Copyright: Singapore copyright law distinguishes between authorial works, which must have an author in order to enjoy copyright protection, and non-authorial works, which (as the name suggests) need not have an author. There is no statutory recognition of the subsistence of copyright in a computer-generated authorial work. For an authorial work to be protected by copyright in Singapore, it must be created by a human author (or authors) and be original and not de minimis. Arguably, if AI is treated as a mere tool used by the human author to create the work, such that there is an engagement of the human intellect (for example, an application of intellectual effort, creativity or the exercise of mental labor, skill or judgment), the AI-generated authorial work may be protected under copyright with the human as the author.

On the other hand, if there is a high degree of automation, the requirement of originality may not be met and copyright will not subsist in the work. Accordingly, for Outputs that are wholly generated by the generative AI system without any engagement by an identifiable human author, no copyright would subsist.

As for non-authorial AI-generated works such as sound recordings and films, these may potentially be protected by copyright if a maker can be identified. This could be the company that owns the master sound recordings or made the arrangements for the film. However, the underlying components of the sound recording or film, such as the music, lyrics and scripts, are authorial works. They would not be protected by copyright unless a human author was involved in their creation.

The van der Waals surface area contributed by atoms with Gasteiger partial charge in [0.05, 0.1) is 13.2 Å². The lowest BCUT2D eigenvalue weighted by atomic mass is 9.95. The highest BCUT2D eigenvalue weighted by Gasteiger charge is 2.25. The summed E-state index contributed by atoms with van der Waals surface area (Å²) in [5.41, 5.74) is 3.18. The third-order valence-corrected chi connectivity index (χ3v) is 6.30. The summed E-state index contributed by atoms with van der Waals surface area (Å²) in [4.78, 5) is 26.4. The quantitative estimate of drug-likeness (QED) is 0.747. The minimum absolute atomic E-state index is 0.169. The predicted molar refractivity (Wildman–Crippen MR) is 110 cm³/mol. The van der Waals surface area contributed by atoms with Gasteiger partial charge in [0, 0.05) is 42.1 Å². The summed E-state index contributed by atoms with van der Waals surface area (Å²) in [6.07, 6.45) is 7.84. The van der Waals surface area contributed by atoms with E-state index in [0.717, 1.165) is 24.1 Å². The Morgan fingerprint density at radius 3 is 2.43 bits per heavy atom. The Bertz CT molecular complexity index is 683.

Patents: Under Singapore law, the inventor of the patent has to be its ‘actual devisor’ and this must be a natural person. Similar to copyright, if there is sufficient human intervention vis-à-vis the Output, there could arguably be sufficient human connection that a natural person can be specified as the inventor.

South Africa



The Output of generative AI might constitute a ‘computer generated work’ in terms of the Copyright Act 1978.

Computer-generated works are defined in Payen Components South Africa Ltd v Bovic Gaskets CC and Others (448/93) 1995 (4) SA 441 (AD) (Payen Components) as works where ‘the work of creation is performed by the computer itself with relatively little human input.’